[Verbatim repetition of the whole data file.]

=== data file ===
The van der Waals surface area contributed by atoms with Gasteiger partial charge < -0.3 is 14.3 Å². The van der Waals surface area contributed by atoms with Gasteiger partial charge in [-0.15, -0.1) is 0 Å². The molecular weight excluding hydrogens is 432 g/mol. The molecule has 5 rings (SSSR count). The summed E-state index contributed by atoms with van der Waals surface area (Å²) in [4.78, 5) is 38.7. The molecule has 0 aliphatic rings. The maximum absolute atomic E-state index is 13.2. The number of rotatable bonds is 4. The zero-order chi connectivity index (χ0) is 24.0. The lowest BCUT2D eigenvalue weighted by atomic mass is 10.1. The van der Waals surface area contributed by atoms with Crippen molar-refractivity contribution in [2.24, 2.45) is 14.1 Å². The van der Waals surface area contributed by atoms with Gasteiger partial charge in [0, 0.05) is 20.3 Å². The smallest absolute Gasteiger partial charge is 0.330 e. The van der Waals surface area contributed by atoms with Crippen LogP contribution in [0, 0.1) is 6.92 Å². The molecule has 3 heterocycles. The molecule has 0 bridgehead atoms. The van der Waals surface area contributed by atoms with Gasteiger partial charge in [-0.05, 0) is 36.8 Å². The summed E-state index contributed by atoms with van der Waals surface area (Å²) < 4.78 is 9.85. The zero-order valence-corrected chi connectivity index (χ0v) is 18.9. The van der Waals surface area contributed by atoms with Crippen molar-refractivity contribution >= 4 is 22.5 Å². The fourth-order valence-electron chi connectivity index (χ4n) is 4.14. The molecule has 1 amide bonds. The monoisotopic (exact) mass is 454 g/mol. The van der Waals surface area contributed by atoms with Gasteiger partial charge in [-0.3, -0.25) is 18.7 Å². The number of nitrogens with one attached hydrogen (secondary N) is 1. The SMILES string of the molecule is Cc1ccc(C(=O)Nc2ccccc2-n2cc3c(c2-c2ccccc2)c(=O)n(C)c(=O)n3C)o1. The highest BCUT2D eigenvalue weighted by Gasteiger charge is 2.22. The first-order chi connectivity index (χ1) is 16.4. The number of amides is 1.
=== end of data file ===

The van der Waals surface area contributed by atoms with Gasteiger partial charge < -0.3 is 14.3 Å². The van der Waals surface area contributed by atoms with Gasteiger partial charge in [-0.15, -0.1) is 0 Å². The molecular weight excluding hydrogens is 432 g/mol. The molecule has 5 rings (SSSR count). The summed E-state index contributed by atoms with van der Waals surface area (Å²) in [4.78, 5) is 38.7. The molecule has 0 aliphatic rings. The maximum absolute atomic E-state index is 13.2. The number of rotatable bonds is 4. The zero-order chi connectivity index (χ0) is 24.0. The lowest BCUT2D eigenvalue weighted by atomic mass is 10.1. The van der Waals surface area contributed by atoms with Crippen molar-refractivity contribution in [2.24, 2.45) is 14.1 Å². The van der Waals surface area contributed by atoms with Gasteiger partial charge in [0, 0.05) is 20.3 Å². The smallest absolute Gasteiger partial charge is 0.330 e. The van der Waals surface area contributed by atoms with Crippen LogP contribution in [0, 0.1) is 6.92 Å². The molecule has 3 heterocycles. The molecule has 0 bridgehead atoms. The van der Waals surface area contributed by atoms with Gasteiger partial charge in [-0.05, 0) is 36.8 Å². The summed E-state index contributed by atoms with van der Waals surface area (Å²) < 4.78 is 9.85. The zero-order valence-corrected chi connectivity index (χ0v) is 18.9. The van der Waals surface area contributed by atoms with Crippen molar-refractivity contribution >= 4 is 22.5 Å². The fourth-order valence-electron chi connectivity index (χ4n) is 4.14. The molecule has 1 amide bonds. The monoisotopic (exact) mass is 454 g/mol. The van der Waals surface area contributed by atoms with Gasteiger partial charge in [-0.3, -0.25) is 18.7 Å². The number of nitrogens with one attached hydrogen (secondary N) is 1. The SMILES string of the molecule is Cc1ccc(C(=O)Nc2ccccc2-n2cc3c(c2-c2ccccc2)c(=O)n(C)c(=O)n3C)o1. The highest BCUT2D eigenvalue weighted by Gasteiger charge is 2.22. The first-order chi connectivity index (χ1) is 16.4. The number of amides is 1.